It’s been a remarkable week for Rev. Peter D. Wilkinson.
Last Saturday, the former Anglican bishop, 72, was ordained as a Roman Catholic priest by Victoria Bishop Richard Gagnon — only the third such priest in Canada to have taken the step, along with about 25 from the U.S.
On Friday, he received the Queen Elizabeth II Diamond Jubilee Medal during a private ceremony with Lt.-Gov. Judith Guichon at Government House.
Wilkinson was nominated for the medal by the Canadian Royal Heritage Trust for his longstanding efforts “to keep Canada’s royal heritage a living one,” said William Mears, the trust’s Vancouver Island chairman. He was the only Victoria resident nominated by the trust out of 250 across Canada, all of whom received it.
On Monday, seven South Island MLAs are hosting a celebration for 28 medal recipients selected by community leaders from each constituency. The names of all 60,000 Diamond Jubilee Medal recipients will not be made public until the program closes in February 2013.
Wilkinson became Roman Catholic last April and currently leads a sung Catholic mass using liturgy based upon the traditional Anglican liturgy Sundays at St. Columba’s Church in View Royal.
“He is one of the most humble and least self-promoting people I’ve ever seen in my life,” as well as a theologian of great authority, Mears said.
Wilkinson was born and raised in Victoria as a member of the Anglican Church of Canada.
Within a year of his father’s death of leukemia when Peter was 18, “he discovered Anglo-Catholicism, or rather God discovered him, and converted him to His love and a desire for holiness of life,” states his ordination booklet from St. Andrew’s Cathedral.
He received his call to the priesthood and to celibacy, and he attended the leading Anglo-Catholic seminary in West Yorkshire from 1962 to 1964. He was ordained as a priest in 1965, but when he returned to Canada, his opposition to the impending ordination of women by the Anglican Church of Canada led him to a career as a records manager in the provincial government, although he served as a hospital chaplain and part-time assistant at Christ Church Cathedral.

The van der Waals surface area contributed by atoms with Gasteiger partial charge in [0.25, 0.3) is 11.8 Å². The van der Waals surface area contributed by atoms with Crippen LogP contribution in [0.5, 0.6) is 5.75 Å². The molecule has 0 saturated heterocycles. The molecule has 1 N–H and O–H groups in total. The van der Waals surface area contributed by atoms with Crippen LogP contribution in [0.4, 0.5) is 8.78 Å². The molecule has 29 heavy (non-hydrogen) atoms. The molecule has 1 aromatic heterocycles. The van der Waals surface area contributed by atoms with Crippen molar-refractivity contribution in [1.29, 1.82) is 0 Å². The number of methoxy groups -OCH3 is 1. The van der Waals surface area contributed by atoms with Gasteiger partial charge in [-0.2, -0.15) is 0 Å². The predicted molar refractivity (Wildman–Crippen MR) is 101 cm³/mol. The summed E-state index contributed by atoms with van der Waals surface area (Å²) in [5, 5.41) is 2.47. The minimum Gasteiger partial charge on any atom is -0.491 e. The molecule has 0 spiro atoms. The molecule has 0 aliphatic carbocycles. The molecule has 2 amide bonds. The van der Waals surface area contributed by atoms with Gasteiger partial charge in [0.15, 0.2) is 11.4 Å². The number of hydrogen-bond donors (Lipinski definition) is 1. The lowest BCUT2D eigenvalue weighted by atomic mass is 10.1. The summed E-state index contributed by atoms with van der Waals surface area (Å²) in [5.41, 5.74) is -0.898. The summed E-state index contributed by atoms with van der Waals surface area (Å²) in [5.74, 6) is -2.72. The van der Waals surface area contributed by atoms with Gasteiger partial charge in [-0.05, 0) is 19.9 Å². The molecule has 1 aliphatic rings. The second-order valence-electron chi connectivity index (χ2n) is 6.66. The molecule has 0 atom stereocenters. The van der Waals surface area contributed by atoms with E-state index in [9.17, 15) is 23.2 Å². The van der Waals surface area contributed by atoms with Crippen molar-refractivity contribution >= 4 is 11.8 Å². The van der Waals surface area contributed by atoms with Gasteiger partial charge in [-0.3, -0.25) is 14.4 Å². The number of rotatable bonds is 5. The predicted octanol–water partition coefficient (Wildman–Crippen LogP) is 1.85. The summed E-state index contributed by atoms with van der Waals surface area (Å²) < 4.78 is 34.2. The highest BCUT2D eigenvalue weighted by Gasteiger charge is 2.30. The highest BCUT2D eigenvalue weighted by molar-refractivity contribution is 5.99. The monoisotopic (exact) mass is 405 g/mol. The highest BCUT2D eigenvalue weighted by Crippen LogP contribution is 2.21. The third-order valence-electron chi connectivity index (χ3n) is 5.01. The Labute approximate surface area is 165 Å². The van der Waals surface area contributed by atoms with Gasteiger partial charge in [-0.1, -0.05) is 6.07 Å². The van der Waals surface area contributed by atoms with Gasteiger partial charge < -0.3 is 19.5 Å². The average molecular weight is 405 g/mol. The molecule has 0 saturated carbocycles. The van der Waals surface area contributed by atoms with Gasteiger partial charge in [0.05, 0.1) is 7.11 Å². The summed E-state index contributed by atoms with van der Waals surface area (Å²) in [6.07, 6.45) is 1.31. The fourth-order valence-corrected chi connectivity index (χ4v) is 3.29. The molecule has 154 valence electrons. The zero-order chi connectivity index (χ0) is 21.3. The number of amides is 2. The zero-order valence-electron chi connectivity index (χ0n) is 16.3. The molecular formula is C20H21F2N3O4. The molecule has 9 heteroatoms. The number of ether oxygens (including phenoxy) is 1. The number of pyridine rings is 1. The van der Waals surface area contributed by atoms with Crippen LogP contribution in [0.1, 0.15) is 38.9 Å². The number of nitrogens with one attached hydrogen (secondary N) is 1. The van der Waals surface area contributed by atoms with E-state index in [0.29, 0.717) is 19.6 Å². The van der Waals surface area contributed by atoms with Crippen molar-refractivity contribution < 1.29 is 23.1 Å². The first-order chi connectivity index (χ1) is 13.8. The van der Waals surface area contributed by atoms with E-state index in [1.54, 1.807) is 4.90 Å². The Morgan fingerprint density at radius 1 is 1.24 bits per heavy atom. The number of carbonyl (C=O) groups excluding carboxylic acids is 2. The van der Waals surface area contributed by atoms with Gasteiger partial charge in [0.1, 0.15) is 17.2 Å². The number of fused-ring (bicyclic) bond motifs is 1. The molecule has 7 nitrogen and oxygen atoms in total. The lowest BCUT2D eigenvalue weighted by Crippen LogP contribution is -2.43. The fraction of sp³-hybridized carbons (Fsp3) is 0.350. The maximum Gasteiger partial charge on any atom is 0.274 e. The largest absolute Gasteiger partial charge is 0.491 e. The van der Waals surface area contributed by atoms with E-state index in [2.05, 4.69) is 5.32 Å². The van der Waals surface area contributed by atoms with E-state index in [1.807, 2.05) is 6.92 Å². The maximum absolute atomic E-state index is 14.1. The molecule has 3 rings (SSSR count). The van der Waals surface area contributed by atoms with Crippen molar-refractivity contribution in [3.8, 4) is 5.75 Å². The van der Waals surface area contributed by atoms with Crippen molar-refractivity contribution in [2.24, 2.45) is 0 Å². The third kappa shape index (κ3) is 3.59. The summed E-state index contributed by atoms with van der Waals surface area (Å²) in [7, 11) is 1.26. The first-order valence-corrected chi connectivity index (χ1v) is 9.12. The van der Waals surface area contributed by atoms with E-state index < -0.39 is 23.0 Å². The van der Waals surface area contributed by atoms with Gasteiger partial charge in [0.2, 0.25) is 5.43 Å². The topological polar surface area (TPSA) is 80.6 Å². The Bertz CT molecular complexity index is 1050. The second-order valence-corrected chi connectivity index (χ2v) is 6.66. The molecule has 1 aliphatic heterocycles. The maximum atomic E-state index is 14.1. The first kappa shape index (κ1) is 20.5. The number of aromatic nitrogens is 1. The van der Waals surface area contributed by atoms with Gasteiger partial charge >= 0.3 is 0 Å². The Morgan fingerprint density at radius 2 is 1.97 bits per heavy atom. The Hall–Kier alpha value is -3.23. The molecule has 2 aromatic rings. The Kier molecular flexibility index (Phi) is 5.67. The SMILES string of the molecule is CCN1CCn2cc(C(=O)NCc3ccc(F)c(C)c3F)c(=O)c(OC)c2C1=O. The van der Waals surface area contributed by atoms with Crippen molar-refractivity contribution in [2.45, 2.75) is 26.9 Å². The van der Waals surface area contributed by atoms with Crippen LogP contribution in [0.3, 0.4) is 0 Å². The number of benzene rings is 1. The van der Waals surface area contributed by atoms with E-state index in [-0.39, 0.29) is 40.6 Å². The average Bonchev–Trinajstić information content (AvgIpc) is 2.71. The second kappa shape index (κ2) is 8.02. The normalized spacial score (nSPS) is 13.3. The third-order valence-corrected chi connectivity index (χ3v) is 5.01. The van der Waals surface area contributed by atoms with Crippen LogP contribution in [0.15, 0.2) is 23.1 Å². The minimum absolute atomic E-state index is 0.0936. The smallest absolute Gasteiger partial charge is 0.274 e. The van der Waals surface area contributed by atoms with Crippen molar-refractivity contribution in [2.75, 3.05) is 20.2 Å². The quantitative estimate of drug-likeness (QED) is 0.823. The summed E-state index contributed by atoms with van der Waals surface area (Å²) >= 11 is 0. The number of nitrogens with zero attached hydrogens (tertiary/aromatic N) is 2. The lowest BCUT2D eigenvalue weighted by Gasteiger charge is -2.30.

Wilkinson began the first parish of the Anglican Catholic Church of Canada in the late 1970s and served as its parish priest for 14 years.
SOUTH ISLAND MEDAL RECIPIENTS
Here’s the list of 28 South Island medal recipients selected by community leaders from each constituency.
Russell Cameron, chief, Colwood Fire Department
Paul Hurst, chief, View Royal Fire Department
Grant Keddie, curator of archeology, Royal B.C. Museum
Lynda Okeefe, community volunteer
Juan de Fuca
Bob Beckett, chief, Langford Fire Department
Jean Boivin, veteran, community volunteer
Phoebe Dunbar, advocate, local food security
Flo Tickner, community volunteer
Oak Bay–Gordon Head
Dale Gann, founding president, VIATech
Sardul Gill, philanthropist
Scott Hall, Defence Construction Canada volunteer (Afghanistan and Canadian Arctic)
Tessa van Straaten, journalist
Saanich North & the Islands
Andy Anderson, community volunteer
Marie Cooper, Tsartlip elder and aboriginal educator
Pat Keough, author and photographer
Rosemarie Keough, author and photographer
Haji Charania, B.C. Buildings Corp.
Rebecca Jehn, agricultural entrepreneur
Katy Madsen, founder, Sierra Club of B.C. and conservation advocate
Paul Allan Spencelayh, community volunteer
Rev. Dr. Wee Chong Tan, founder, traditional Chinese medicine college
Sheila McAleese, Mustard Seed and Mount St. Mary’s Hospital
Linda Nonen, primary school teacher
Margaret O’Donnell, founder, Oasis Society
Murray Langdon, journalist
Daniel Lapp, founder, B.C. Fiddle Orchestra
Elinor Rhynas, Quadra Village newsletter and festival
Gurdeep Sundher, community volunteer